• Perimenopause is just when your period stops – perimenopause is the time directly before menopause. A women can still be experiencing periods but fluctuating and low hormone levels can trigger a whole host of symptoms
  • Menopause impacts women physically only – whilst there are a myriad of physical symptoms, cognitive and emotional symptoms are among the most common and the most difficult to manage symptoms. Hormones including oestradiol, progesterone and testosterone all have important functions for the brain. Two studies of autistic women going through menopause in 20202 found menopause exacerbated existing cognitive, social, emotional and sensory issues
  • Menopause only affects women – the impact of menopause is felt throughout society affecting women’s’ relationships with children, partners, family members and carers, friendships and careers
  • Every menopausal woman experiences hot flushes and night sweats –although these can be common symptoms, many menopausal women do not experience flushes and sweats. Brain fog, low mood, anxiety, irritability, poor sleep, fatigue, muscle and joint pains, headaches and memory problems are often more common

During my time as a GP and menopause specialist, I have heard numerous examples of women recounting difficulties accessing support from healthcare professionals. One of the most upsetting, is many women believed their symptoms were related to their autism, when they are actually a consequence of their changing hormone levels.

Knowledge is key if we are going to better support menopausal autistic women and women with learning disabilities. Professionals and carers don’t have to have all the answers, but simply thinking ‘could it be menopause?’ could make all the difference.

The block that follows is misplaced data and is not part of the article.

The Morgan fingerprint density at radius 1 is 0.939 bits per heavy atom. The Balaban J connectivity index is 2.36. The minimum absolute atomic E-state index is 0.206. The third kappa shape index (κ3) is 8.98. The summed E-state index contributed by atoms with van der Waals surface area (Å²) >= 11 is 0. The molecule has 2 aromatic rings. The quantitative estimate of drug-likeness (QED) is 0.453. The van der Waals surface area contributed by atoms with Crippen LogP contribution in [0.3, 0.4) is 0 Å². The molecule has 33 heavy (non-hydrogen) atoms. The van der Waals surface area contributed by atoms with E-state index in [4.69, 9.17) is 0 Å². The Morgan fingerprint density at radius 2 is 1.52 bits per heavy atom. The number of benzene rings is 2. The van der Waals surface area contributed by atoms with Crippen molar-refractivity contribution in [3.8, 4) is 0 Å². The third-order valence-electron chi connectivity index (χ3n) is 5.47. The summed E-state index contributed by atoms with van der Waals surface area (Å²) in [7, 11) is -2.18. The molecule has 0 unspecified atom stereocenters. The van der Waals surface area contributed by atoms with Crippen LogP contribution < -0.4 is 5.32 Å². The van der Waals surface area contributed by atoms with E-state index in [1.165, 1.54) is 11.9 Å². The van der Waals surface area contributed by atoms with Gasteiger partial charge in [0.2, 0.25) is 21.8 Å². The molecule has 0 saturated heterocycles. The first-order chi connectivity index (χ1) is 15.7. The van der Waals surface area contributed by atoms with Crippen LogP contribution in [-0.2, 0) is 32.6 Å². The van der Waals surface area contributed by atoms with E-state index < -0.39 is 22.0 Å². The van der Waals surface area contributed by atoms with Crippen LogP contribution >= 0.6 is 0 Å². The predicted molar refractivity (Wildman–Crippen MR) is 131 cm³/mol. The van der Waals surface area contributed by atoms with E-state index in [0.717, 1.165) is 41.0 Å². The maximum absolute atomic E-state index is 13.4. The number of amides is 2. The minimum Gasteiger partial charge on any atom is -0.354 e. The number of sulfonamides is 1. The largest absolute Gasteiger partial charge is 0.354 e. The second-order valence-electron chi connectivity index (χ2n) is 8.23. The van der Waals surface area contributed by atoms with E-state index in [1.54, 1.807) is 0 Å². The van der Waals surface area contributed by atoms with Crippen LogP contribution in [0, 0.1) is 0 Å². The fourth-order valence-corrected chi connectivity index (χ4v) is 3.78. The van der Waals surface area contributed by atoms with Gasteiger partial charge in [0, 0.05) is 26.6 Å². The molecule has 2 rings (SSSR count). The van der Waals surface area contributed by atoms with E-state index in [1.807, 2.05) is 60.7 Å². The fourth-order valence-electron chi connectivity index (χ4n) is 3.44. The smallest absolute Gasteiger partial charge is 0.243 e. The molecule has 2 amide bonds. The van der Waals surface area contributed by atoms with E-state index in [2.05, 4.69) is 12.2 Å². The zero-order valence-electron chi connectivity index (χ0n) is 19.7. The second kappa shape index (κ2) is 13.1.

Seeking treatment, such as hormone replacement therapy (HRT), usually improves symptoms that women experience. HRT is the first-line treatment to manage menopause symptoms and can help protect against the long-term health risks associated with low hormones. Women who take HRT have a lower future risk of developing heart disease, diabetes, osteoporosis, clinical depression and also dementia. Good menopause management also includes a holistic approach, such as a balanced diet and regular exercise, prioritising sleep and reducing stress where possible.

What symptoms should I be looking out for?

Women in your care may find it difficult to communicate their thoughts and feelings so familiarising yourself with the symptoms of menopause and identifying any changes in behaviour is important.

The type and severity of symptoms associated with perimenopause and menopause vary from person to person, but can include:

  • Fatigue and insomnia
  • Night sweats and hot flushes
  • Low sex drive
  • Brain fog, concentration and memory issues
  • Low mood and anxiety
  • Weight gain
  • Headaches and migraines
  • Vaginal dryness and soreness
  • Recurrent UTIs and urinary soreness
  • Joint and muscle pain

Lindsey Allen is Programme Lead for health inequalities and coproduction at Bild – a national charity that works in partnership with people with learning disabilities and autistic people drawing from research, evidence and best practice to ensure people are at the heart of their support.

 Dr Louise Newson is a GP and Menopause Specialist and founder of Newson Health, the balance menopause support app and the CPD-accredited Confidence in the Menopause online education programme.

Images: Lindsey Allen, Dr Louise Newson and silviarita